With the heat index threatening to hang around 110 degrees, the Kansas City area will be under an excessive heat warning Thursday and Friday.
The warning will be in effect from 11 a.m. Thursday through 8 p.m. Friday, according to the the National Weather Service in Pleasant Hill.
The actual temperature is expect to be in the middle to upper 90s both days, but the humidity will make it feel like it’s between 106 and 111 degrees.
The National Weather Service warns that the dangerous heat could quickly lead to heat illness or heat stroke if people don’t take proper precautions, like drinking plenty of water, wearing light-weight and loose-fitting clothing, and rescheduling strenuous activities to early morning or evening.
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People working outside should take frequent breaks in shaded or air-conditioned areas. Anyone who is overcome by heat should be moved to a cool and shaded location. People should call 911 if they come across someone suffering from heat stroke.
The National Weather Service also noted that children and pets should never be left in vehicles under any circumstances, especially during warm or hot weather. Car interiors can reach lethal temperatures in a matter of minutes.
A few afternoon and evening showers and thunderstorms could pop up across northern and central Missouri on Thursday, which could hold temperatures down on Friday. An isolated strong storm cannot be ruled out, according to the National Weather Service.
Saturday likely will not be as hot, with highs in the upper 80s to lower 90s. The hot conditions, however, will continue through Sunday and into Monday. Highs both days likely will be in the low to mid 90s.
Thunderstorms are expected to move into the area on Monday night. More seasonable temperatures likely will return Tuesday and Wednesday, with highs in the mid-80s.
For people needing relief from the heat, the YMCA of Greater Kansas City announced that all of its locations will be open to the community for free from 1 to 4 p.m. Thursday and Friday.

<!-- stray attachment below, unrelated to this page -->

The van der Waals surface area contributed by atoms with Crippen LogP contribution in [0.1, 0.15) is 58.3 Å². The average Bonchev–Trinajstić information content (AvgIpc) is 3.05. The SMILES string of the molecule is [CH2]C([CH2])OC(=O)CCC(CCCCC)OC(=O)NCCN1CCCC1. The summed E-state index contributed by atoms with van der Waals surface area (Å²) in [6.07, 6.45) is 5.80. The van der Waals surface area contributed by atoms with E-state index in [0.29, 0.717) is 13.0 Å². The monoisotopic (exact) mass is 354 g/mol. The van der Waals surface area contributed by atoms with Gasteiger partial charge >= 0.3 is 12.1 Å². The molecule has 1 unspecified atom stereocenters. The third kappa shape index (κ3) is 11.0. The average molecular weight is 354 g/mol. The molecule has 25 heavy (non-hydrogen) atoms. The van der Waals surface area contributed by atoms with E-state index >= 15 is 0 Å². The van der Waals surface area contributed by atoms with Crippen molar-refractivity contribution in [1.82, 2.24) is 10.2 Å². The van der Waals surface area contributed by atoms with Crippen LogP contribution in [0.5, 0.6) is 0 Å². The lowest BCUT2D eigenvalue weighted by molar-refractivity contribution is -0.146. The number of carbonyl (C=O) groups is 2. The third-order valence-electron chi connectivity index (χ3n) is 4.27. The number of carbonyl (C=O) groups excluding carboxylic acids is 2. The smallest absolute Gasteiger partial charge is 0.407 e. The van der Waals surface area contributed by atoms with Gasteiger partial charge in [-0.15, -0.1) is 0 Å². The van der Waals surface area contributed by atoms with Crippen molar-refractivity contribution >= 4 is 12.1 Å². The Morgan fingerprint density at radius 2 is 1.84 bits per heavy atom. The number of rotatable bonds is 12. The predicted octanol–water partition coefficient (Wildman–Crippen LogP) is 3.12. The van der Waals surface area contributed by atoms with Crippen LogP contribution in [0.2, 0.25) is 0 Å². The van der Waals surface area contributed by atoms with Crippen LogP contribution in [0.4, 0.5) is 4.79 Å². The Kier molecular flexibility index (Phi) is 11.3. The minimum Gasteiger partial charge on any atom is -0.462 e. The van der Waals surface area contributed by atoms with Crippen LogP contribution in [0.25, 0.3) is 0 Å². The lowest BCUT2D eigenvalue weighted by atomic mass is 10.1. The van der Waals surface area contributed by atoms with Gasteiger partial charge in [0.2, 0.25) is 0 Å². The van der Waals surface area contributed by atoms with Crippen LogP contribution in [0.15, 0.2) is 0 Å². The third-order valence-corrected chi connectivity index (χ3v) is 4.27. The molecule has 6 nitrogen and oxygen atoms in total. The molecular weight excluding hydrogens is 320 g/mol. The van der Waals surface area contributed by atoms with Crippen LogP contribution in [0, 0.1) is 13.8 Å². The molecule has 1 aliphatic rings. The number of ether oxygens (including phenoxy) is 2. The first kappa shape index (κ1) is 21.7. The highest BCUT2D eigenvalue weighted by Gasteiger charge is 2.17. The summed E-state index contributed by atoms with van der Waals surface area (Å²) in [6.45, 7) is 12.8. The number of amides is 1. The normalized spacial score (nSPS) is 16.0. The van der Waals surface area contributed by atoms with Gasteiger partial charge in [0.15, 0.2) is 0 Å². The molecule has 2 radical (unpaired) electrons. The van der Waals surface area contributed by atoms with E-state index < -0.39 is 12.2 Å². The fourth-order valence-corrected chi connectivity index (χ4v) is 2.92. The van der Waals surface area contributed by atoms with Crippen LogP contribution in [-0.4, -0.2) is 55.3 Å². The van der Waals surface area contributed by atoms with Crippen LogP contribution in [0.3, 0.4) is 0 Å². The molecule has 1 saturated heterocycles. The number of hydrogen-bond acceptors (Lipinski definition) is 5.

People should bring a photo ID and check in at the Welcome Center when they arrive. Children 15 years old and younger must be accompanied by an adult 18 or older. Teens 16 and older may visit unaccompanied by an adult.
Many libraries and community centers in the Kansas City area also serve as cooling centers.
The Missouri Department of Health and Senior Services has an online tool that helps find designated cooling centers by ZIP code.
The United Way’s 2-1-1- hotline also has information on cooling centers in the Kansas City area.
The Kansas City area remains under an “Orange” Ozone Alert, which means the air quality is unhealthy for sensitive groups, including children, adults and people with respiratory disease such as asthma.
On days where there’s an Ozone Alert, RideKC offers reduced fares of 75 cents on the buses.
The reduced fare is an attempt to convince people to leave their cars at home to help cut auto emission, a major contributor to ground-level ozone.
Ozone Alert days are noted on the buses’ overhead signs.
People needing help planning their day’s commute by bus can call the Regional Transit Center at 816-221-0660 between 6 a.m. to 7 p.m. on weekdays.
People also can use the Trip Planner or look up routes and schedules at www.ridekc.org.